Military spouses recognized for endurance, strength
Azeary Godfrey, 2, enjoys cake with his dad, Chris, at the Military Spouse Appreciation Day held at the Commons on Ledward barracks May 8.

SCHWEINFURT, Germany -- About 18 months ago, Lt. Col. Anthony Haager, U.S. Army Garrison Schweinfurt commander, put a pen to the Army Family Covenant, acknowledging that the Army recognizes the importance of the Soldiers' families to their readiness. In that same room May 8, the celebration of Military Spouse Appreciation Day took place.

"We're pretty proud of how we take care of our families," Haager said, addressing the event attendees. "Our community is very tight knit."

The close family can be greatly attributed to the spouses that put so much time into the community and remain active in the midst of their constantly shifting military lives.

"Your Soldiers can't do what they do without their spouses behind them," Haager said, explaining how, not only are they pillars in the community, but they uphold the home front. The role and experiences of a military spouse can play out much different than the average civilian spouse, he said.

"It's something you can't explain to other wives," said Cara Markham, who helped Haager cut the day's celebration cake with a sword. "You do sacrifice a lot, but you gain a bigger family."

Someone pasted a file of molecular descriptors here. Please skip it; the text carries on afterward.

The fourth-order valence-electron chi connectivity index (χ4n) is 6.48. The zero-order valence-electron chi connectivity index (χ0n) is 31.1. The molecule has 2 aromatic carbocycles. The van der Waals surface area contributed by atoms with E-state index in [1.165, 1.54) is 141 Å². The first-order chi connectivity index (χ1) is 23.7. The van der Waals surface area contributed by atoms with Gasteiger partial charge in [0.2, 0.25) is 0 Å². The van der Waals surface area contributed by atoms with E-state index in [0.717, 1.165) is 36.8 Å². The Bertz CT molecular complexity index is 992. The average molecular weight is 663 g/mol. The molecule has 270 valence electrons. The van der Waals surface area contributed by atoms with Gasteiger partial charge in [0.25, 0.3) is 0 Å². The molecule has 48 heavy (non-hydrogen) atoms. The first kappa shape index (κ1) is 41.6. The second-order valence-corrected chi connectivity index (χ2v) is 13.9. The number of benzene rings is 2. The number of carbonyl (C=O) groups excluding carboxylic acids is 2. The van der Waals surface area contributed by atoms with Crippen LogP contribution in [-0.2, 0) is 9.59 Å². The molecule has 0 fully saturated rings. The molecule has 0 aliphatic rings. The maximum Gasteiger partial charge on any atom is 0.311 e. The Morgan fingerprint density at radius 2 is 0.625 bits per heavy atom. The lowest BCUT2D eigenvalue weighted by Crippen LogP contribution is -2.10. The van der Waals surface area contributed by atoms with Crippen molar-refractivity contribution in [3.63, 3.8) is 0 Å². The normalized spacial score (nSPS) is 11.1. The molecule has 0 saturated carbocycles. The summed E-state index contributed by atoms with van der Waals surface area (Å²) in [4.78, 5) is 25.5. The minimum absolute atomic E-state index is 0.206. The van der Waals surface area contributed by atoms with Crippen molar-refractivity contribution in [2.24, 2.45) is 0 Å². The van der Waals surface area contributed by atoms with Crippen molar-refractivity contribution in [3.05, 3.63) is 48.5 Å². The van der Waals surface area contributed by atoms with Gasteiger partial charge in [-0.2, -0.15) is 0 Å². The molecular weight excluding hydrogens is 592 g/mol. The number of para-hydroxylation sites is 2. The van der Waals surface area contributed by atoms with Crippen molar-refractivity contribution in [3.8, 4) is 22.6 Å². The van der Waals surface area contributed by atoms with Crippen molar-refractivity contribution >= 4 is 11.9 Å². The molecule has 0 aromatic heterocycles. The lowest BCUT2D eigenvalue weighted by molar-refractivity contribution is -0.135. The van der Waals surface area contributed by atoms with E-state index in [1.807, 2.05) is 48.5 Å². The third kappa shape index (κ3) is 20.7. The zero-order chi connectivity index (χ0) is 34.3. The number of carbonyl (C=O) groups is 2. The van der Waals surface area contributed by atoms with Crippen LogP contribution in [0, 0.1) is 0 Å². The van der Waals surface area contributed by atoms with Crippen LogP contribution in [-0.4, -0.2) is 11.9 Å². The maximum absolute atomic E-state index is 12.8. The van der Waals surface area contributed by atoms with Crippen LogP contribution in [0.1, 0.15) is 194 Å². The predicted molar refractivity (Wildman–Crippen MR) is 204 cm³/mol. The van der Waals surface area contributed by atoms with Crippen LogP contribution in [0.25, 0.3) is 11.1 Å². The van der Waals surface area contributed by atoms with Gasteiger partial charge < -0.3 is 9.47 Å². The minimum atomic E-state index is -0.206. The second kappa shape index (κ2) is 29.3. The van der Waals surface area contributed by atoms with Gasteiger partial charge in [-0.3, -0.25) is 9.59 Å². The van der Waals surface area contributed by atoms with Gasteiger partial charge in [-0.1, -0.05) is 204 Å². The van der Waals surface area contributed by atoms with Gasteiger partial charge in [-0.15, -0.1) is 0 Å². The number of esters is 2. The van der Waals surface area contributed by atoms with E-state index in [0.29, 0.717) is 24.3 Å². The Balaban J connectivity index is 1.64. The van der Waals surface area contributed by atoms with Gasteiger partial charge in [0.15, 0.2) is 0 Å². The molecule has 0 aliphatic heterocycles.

Leaving her family in the states and joining the bigger Army family was only one of the transitions that she had to make in her first three months of being a military spouse. In that short period of time, she also got married, graduated from college, became pregnant, moved overseas, and sent her new husband off on a year-long deployment.

For some spouses, like Christina Painter who has been a military spouse for two years, the most recent challenge has been the deployments.

"Deployments to me are the hardest. Watching him leave Nathan is harder than watching him leave me," said Christina Painter, about her husband saying goodbye to their now-one-year-old son.

On the positive side, Painter described how they have enjoyed getting to see the world.

"Nathan has been to seven countries in 12 months," she said.

Chris Godfrey, who also served in the Army, now stays home with the kids while his wife serves with Headquarters and Headquarters Company, 9th Engineer Battalion.

"Raising my kids- that's a reward for any parent," Godfrey said about being a military spouse that gets to stay at home. Being a military spouse has its challenges, but it also has been good, he said.

And with the constant motion of military life, one constant must remain, and that is the military spouse.

"This is about you," Haager said to the spouses. "Thank you."

Page last updated Fri July 22nd, 2011 at 12:16